Noel St. John / The National Press Club via AP
Tuesday, Dec. 12, 2017 | 12:15 a.m.
HOUSTON — Advocates for a Mexican journalist detained in a remote West Texas facility asked the U.S. government to grant him asylum instead of deporting him to a country where he believes he'll be killed.
Emilio Gutierrez Soto fled to the United States a decade ago after articles he wrote alleging corruption in the Mexican military caused his name to end up on a hit list. Mexico is one of the world's most dangerous places for journalism, likened to countries such as Syria and Iraq. At least 11 journalists have been killed in Mexico this year.
After coming within hours of possible deportation, Gutierrez, 54, is now appealing that denial. The National Press Club and other press freedom advocates held an event Monday highlighting Gutierrez's case and those of other reporters whose lives were in danger.
Speaking by phone from a U.S. Immigration and Customs Enforcement detention center in Sierra Blanca, Texas, Gutierrez accused Mexican leaders of being complicit in the violence of drug cartels and the murders of journalists, though he did not make specific allegations.
"The biggest criminal organization is the government," Gutierrez said. "I'm afraid to take one step into Mexico."
The U.S. government historically rejects most asylum claims. Over a five-year period ending in September 2016, the U.S. received about 267,000 asylum claims and granted 46,000.
It has granted asylum in recent years to a number of Mexican journalists. But Eduardo Beckett, Gutierrez's lawyer, accused the U.S. of turning a blind eye to corruption and violence in Mexico, and blamed the Trump administration for changing how it deals with asylum seekers.
"There is no more humanity," Beckett said. "The new tactic is, we'll pressure you, we'll keep you detained, in hopes you'll give up."
Another Mexican journalist did just that earlier this year. After spending nearly four months in an immigration facility, reporter Martin Mendez Pineda returned to Mexico and went into hiding.
Mexico has created a federal protection program for journalists, with about 600 enrollees nationwide. But one reporter in the program was killed earlier this year, and others question whether the federal government has the power or the will to protect them. Meanwhile, high-profile killings have continued, including the death of Javier Valdez, a legendary reporter who covered drug trafficking in Sinaloa state.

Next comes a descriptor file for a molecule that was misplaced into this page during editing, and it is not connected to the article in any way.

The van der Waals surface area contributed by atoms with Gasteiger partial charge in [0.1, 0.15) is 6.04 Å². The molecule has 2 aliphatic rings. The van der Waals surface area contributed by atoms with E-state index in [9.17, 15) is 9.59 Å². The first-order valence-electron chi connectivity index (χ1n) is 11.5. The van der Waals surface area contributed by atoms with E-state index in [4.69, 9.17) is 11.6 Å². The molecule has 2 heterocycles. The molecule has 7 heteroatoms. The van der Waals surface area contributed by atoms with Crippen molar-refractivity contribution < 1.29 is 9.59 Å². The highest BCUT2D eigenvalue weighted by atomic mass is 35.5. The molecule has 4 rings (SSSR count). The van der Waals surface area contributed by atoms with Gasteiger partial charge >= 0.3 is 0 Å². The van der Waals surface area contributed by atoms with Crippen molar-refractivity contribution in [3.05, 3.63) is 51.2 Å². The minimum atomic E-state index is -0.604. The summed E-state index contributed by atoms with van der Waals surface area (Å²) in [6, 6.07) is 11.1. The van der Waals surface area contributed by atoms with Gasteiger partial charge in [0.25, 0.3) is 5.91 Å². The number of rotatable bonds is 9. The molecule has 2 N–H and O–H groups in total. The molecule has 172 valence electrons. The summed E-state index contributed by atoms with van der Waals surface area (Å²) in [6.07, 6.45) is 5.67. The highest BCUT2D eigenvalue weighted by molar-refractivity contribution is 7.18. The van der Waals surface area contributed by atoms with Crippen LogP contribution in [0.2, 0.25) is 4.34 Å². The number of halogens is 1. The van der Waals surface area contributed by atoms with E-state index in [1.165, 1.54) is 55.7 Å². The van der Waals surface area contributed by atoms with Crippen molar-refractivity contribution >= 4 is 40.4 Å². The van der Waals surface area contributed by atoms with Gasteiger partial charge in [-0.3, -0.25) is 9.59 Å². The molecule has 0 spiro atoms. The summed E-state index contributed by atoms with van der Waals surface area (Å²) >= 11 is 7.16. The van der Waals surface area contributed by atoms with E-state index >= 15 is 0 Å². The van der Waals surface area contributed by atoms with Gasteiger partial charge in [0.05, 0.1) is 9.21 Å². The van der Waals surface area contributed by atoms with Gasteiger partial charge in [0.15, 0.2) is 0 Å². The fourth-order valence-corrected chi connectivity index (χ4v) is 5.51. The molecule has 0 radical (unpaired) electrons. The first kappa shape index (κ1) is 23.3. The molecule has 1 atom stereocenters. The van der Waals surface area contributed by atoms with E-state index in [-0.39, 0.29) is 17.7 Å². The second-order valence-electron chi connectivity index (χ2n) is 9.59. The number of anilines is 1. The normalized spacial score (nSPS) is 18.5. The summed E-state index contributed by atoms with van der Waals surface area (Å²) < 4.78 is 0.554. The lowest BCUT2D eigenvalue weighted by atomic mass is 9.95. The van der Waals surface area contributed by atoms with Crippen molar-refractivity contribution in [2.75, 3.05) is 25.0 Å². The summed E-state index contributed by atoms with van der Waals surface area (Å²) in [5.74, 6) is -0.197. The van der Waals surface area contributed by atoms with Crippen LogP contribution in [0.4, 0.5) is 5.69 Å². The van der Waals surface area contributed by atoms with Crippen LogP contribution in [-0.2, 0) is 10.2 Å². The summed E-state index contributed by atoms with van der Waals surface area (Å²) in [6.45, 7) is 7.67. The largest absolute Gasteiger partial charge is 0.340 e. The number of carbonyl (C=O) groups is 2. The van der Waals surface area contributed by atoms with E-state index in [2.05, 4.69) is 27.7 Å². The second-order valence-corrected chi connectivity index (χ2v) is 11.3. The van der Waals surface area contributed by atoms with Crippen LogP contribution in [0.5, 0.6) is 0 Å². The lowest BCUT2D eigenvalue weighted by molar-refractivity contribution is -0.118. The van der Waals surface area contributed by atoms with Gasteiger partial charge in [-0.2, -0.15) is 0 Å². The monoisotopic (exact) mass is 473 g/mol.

Gutierrez worked for El Diario del Noroeste, a newspaper in the state of Chihuahua. He said his problems began after he wrote articles that alleged military forces were robbing and extorting local people in Chihuahua, which borders New Mexico and part of West Texas.
After receiving what his advocates called veiled threats, Gutierrez discovered his name had been placed on a hit list. So he fled north with his teenage son and entered the U.S. in 2008, seeking asylum.
He spent seven months in detention before his release in January 2009, while his application for asylum remained pending.
Beckett said that Gutierrez was no longer working in journalism while living in the West Texas border city of El Paso. Instead, he supported himself by operating a food truck, Beckett said. His son, now 24, works in a restaurant. But while in the United States, Gutierrez heard from people back in Mexico that if he returned, he would end up like other journalists who were killed.
After nine years, a judge denied his asylum request in July, and the U.S. Board of Immigration Appeals dismissed his appeal in November.
His advocates say he came close to being sent back to Mexico before the appeals board on Thursday issued a stay of his deportation.
The U.S. Department of Justice and the Mexican foreign affairs ministry did not return messages seeking comment Monday. ICE said in a statement that Gutierrez remains in the agency's custody "pending disposition of his immigration case."